di Ivan Quaroni e Linda Tommasi
Born in Turin in 1995, Leopoldo D'Angelo, better known as Dangiuz, belongs to a generation that has been nourished by the subcultures of the net and has been influenced by the online diffusion of aesthetic and musical genres, such as "Synthwave" and "Outrun." These elements have, in fact, contributed to the definition of his style, especially in the visual references to the science fiction of the eighties and nineties. His visions are set in a nocturnal urban congeries, illuminated by holograms and glowing discharges of neon, the scenario of a near-future more than plausible. Dangiuz catapults us, in fact, into the harsh reality of the Conglomerate, the Sprawl of William Gibson's "Count Zero" (1986) or the Neo-Tokyo imagined by Katsuhiro Otomo in "Akira" (1988), a chilling vertical nightmare of elevated platforms and skyscrapers connected by suspension bridges, overlooking an abysmal jungle of street levels. It is, in fact, in a megalopolis reminiscent of Rick Deckard's Los Angeles that his stories are set. His characters, dark silhouettes silhouetted against the intermittent flashes of urban metastasis, inhabit a reality that embodies all the imbalances of late-capitalism: from the fierce social inequalities of the global economy to the immense ecological catastrophe, from the pulverization of the social pact to the control of multinationals, from the post-human connectivity of servant-mechanisms to the cloistered solitude of the individual isolated in his own living cell. It is a world falling apart, a Cyberpunk universe that has recently evolved into a new aesthetic dimension, which began with the work "Wasteland," the description of a world of ruined carcasses.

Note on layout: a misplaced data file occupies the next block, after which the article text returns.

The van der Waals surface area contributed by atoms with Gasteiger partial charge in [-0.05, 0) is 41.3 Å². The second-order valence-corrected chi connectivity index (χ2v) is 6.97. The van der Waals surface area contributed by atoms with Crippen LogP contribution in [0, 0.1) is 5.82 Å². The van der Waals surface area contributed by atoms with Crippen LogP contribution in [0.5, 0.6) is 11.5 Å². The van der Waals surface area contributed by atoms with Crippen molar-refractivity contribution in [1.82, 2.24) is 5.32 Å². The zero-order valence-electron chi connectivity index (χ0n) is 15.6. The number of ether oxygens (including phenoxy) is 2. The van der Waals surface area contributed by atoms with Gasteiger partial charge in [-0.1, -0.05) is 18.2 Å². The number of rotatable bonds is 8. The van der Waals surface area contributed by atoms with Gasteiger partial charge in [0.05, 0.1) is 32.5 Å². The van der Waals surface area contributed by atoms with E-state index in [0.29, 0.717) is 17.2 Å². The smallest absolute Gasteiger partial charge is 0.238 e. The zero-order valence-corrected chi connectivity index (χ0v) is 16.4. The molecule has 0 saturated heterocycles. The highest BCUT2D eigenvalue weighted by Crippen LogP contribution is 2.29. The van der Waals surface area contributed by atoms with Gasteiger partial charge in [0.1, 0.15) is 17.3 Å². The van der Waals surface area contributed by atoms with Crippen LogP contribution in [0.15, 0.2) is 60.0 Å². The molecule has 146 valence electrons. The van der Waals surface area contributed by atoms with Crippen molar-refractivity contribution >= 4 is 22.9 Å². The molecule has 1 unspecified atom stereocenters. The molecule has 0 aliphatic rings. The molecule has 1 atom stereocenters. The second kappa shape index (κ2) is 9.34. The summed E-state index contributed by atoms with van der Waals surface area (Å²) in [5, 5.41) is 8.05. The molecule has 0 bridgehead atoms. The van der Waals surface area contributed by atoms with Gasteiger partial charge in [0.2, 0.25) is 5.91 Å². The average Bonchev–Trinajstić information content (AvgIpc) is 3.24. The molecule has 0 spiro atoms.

Dangiuz x Giovanni Motta – What a dream looks like?
Collaboration between Motta and Dangiuz finds its being both in the form of NFT and as physical work. Motta's inner child is catapulted into Dangiuz's futuristic and convulsive universe. Jonny Boy seems to be almost lost in this futuristic world, and the comparison with a possible future, seen through the innocence of a child, leads the observer to ask questions about current issues, such as environmental impact and the uncontrolled construction of cities.